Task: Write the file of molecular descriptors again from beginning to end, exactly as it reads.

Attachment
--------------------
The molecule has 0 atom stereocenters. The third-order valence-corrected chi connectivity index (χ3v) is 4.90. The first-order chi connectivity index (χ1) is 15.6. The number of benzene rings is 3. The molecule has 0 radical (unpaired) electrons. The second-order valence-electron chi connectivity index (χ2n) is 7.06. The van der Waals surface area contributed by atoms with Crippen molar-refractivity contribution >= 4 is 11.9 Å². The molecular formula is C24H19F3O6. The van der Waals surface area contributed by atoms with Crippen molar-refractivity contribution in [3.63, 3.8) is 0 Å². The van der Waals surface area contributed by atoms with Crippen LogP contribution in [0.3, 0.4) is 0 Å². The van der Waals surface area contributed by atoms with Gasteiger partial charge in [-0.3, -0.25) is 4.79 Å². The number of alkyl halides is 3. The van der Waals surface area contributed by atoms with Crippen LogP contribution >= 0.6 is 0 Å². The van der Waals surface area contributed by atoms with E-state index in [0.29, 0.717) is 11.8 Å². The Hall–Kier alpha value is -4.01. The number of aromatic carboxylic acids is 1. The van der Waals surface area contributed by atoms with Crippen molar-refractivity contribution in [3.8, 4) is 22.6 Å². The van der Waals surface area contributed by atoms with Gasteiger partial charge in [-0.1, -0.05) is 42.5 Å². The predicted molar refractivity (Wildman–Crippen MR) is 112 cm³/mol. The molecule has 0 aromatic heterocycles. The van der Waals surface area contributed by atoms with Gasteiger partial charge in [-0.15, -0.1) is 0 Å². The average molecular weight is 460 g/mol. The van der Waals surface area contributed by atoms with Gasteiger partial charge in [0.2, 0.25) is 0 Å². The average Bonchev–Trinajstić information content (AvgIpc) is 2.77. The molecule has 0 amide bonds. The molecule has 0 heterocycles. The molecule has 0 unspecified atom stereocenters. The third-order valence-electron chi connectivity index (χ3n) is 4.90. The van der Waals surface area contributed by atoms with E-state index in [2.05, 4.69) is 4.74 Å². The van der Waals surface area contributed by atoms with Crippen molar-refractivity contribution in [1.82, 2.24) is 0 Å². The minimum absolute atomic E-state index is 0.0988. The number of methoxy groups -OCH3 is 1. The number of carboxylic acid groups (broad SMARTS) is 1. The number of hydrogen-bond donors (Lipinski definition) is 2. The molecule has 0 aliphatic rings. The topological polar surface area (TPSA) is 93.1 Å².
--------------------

The molecule has 0 atom stereocenters. The third-order valence-corrected chi connectivity index (χ3v) is 4.90. The first-order chi connectivity index (χ1) is 15.6. The number of benzene rings is 3. The molecule has 0 radical (unpaired) electrons. The second-order valence-electron chi connectivity index (χ2n) is 7.06. The van der Waals surface area contributed by atoms with Crippen molar-refractivity contribution >= 4 is 11.9 Å². The molecular formula is C24H19F3O6. The van der Waals surface area contributed by atoms with Crippen molar-refractivity contribution in [3.63, 3.8) is 0 Å². The van der Waals surface area contributed by atoms with Crippen LogP contribution in [0.3, 0.4) is 0 Å². The van der Waals surface area contributed by atoms with Gasteiger partial charge in [-0.3, -0.25) is 4.79 Å². The number of alkyl halides is 3. The van der Waals surface area contributed by atoms with Crippen LogP contribution >= 0.6 is 0 Å². The van der Waals surface area contributed by atoms with E-state index in [0.29, 0.717) is 11.8 Å². The Hall–Kier alpha value is -4.01. The number of aromatic carboxylic acids is 1. The van der Waals surface area contributed by atoms with Crippen molar-refractivity contribution in [3.8, 4) is 22.6 Å². The van der Waals surface area contributed by atoms with Gasteiger partial charge in [-0.1, -0.05) is 42.5 Å². The predicted molar refractivity (Wildman–Crippen MR) is 112 cm³/mol. The molecule has 0 aromatic heterocycles. The van der Waals surface area contributed by atoms with Gasteiger partial charge in [-0.15, -0.1) is 0 Å². The average molecular weight is 460 g/mol. The van der Waals surface area contributed by atoms with Gasteiger partial charge in [0.2, 0.25) is 0 Å². The average Bonchev–Trinajstić information content (AvgIpc) is 2.77. The molecule has 0 amide bonds. The molecule has 0 heterocycles. The molecule has 0 unspecified atom stereocenters. The third-order valence-electron chi connectivity index (χ3n) is 4.90. The van der Waals surface area contributed by atoms with E-state index in [2.05, 4.69) is 4.74 Å². The van der Waals surface area contributed by atoms with Crippen molar-refractivity contribution in [1.82, 2.24) is 0 Å². The minimum absolute atomic E-state index is 0.0988. The number of methoxy groups -OCH3 is 1. The number of carboxylic acid groups (broad SMARTS) is 1. The number of hydrogen-bond donors (Lipinski definition) is 2. The molecule has 0 aliphatic rings. The topological polar surface area (TPSA) is 93.1 Å².